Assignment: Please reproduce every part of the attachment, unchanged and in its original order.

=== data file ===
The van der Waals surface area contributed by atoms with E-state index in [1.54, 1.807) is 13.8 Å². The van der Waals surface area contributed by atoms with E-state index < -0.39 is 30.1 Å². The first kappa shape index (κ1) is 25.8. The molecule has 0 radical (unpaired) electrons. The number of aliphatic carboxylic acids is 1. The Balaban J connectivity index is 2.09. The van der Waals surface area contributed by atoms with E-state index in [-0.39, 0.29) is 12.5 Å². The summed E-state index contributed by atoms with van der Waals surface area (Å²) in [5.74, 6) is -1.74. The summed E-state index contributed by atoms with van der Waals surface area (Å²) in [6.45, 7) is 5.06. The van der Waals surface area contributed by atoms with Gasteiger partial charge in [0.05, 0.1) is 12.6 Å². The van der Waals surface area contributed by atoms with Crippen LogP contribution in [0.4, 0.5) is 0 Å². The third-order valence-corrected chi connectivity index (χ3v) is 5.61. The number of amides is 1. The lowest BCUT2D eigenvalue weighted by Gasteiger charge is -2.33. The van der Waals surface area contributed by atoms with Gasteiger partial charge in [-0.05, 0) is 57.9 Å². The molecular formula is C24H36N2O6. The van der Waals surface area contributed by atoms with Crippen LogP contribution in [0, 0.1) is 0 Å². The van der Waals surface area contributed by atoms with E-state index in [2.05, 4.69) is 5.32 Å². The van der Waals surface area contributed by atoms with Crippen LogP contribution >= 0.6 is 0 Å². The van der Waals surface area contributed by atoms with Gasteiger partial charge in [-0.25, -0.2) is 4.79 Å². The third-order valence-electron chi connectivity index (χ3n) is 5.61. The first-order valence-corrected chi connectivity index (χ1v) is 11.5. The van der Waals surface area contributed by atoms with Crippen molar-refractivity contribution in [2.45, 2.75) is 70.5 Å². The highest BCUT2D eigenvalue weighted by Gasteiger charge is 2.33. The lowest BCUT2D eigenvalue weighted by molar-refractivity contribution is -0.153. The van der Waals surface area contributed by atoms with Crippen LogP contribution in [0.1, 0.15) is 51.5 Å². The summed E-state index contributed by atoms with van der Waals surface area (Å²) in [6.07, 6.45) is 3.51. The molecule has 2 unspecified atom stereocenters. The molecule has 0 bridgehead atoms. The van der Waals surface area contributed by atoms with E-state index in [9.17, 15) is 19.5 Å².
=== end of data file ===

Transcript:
The van der Waals surface area contributed by atoms with E-state index in [1.54, 1.807) is 13.8 Å². The van der Waals surface area contributed by atoms with E-state index < -0.39 is 30.1 Å². The first kappa shape index (κ1) is 25.8. The molecule has 0 radical (unpaired) electrons. The number of aliphatic carboxylic acids is 1. The Balaban J connectivity index is 2.09. The van der Waals surface area contributed by atoms with E-state index in [-0.39, 0.29) is 12.5 Å². The summed E-state index contributed by atoms with van der Waals surface area (Å²) in [5.74, 6) is -1.74. The summed E-state index contributed by atoms with van der Waals surface area (Å²) in [6.45, 7) is 5.06. The van der Waals surface area contributed by atoms with Gasteiger partial charge in [0.05, 0.1) is 12.6 Å². The van der Waals surface area contributed by atoms with Crippen LogP contribution in [0.4, 0.5) is 0 Å². The third-order valence-corrected chi connectivity index (χ3v) is 5.61. The number of amides is 1. The lowest BCUT2D eigenvalue weighted by Gasteiger charge is -2.33. The van der Waals surface area contributed by atoms with Gasteiger partial charge in [-0.05, 0) is 57.9 Å². The molecular formula is C24H36N2O6. The van der Waals surface area contributed by atoms with Crippen LogP contribution in [0, 0.1) is 0 Å². The van der Waals surface area contributed by atoms with E-state index in [2.05, 4.69) is 5.32 Å². The van der Waals surface area contributed by atoms with Crippen LogP contribution >= 0.6 is 0 Å². The van der Waals surface area contributed by atoms with Gasteiger partial charge in [-0.25, -0.2) is 4.79 Å². The third-order valence-electron chi connectivity index (χ3n) is 5.61. The first-order valence-corrected chi connectivity index (χ1v) is 11.5. The van der Waals surface area contributed by atoms with Crippen molar-refractivity contribution in [2.45, 2.75) is 70.5 Å². The highest BCUT2D eigenvalue weighted by Gasteiger charge is 2.33. The lowest BCUT2D eigenvalue weighted by molar-refractivity contribution is -0.153. The van der Waals surface area contributed by atoms with Crippen LogP contribution in [0.1, 0.15) is 51.5 Å². The summed E-state index contributed by atoms with van der Waals surface area (Å²) in [6.07, 6.45) is 3.51. The molecule has 2 unspecified atom stereocenters. The molecule has 0 bridgehead atoms. The van der Waals surface area contributed by atoms with E-state index in [9.17, 15) is 19.5 Å².